if I find that man’s been doing ya harm…
I’ll cut him down!”
the heartbreak numbers have an exquisite and almost psychotic despair to them
dig “circus clown” in that respect (“does this look like a painted on frown to you?”)

this is probably my favorite discovery from the cd stacks
listened to the album on repeat for days after
so, mr. neely tried real hard to make it as a songwriter in country music (nashville)
but no luck
these are his 1970s home-recorded demo takes
some of the best unknown country songs around – heartbreak and redemption songs both
as far as demos intended to sell songs go, the quality of these performances is really astounding
pitch-perfect and emotionally-resonant
the man’s got a lovely warm drawling voice and he sings these in a bluesy, pre-honky-tonk style
(I guess he was a couple decades too late)
in “on a blackland farm” he describes meeting Jimmie Rodgers and learning how to play from him and I certainly would believe it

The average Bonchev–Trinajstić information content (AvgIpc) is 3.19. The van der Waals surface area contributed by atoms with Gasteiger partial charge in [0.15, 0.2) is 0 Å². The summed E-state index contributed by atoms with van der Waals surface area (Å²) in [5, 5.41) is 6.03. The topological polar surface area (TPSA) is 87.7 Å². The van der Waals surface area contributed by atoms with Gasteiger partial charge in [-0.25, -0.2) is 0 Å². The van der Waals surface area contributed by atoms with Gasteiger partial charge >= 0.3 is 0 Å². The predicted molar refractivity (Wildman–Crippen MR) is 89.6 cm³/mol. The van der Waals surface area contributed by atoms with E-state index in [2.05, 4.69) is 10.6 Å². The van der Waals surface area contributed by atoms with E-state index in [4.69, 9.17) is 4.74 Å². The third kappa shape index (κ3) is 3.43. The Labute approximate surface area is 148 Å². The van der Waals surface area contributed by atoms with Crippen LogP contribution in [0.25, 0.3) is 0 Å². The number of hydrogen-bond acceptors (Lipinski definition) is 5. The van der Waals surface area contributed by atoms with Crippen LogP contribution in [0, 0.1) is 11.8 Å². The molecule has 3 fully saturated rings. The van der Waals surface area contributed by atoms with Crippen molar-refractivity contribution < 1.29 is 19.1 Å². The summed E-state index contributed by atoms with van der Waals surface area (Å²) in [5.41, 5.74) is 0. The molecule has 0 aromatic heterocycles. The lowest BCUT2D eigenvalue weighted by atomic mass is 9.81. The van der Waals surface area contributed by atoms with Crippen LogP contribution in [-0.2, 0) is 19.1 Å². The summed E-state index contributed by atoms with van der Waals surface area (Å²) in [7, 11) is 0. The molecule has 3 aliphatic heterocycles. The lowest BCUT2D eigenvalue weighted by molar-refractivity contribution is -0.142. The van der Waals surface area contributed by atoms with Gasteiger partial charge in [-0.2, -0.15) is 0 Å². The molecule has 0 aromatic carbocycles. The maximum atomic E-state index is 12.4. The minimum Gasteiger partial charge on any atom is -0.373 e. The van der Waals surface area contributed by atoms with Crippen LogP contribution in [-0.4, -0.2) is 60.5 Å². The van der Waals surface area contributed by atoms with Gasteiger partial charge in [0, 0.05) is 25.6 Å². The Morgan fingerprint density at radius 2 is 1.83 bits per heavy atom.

his gospel songs, esp. – “satan’s burning hell” are fierce stuff (sit up there with louvins’ best)

listen here


willie nelson is the proud owner of the most affected/affecting singing style in this solar system – equally aggravating and endearing, obnoxious and moving
he plays guitar like if django reinhardt only had one finger (I am quoting somebody on that last bit)

this one’s great great

Everybody Loves Free (as in ‘freedom’) Music

Saturday, April 11th, 2009

Freeform favorites, WFMU, finally launched their Free Music Archive site. Think of it as a hip audio section built on newer web technology.

All the music on the site is easily searchable, streamable, and downloadable for your pleasure. More importantly (like, all the music is licensed under the Creative Commons. Therefore, you can download it freely, use it non-commercially, and in some cases, modify the music and share it also.

This is good ’cause WFMU now regularly posts in-studio appearances and sponsored live shows. Additionally, they’ve partnered up with a bunch of other like-minded media outlets (KEXP, KBOO, dublab) who are curating their own sections. Maybe KWUR should look into getting in on this…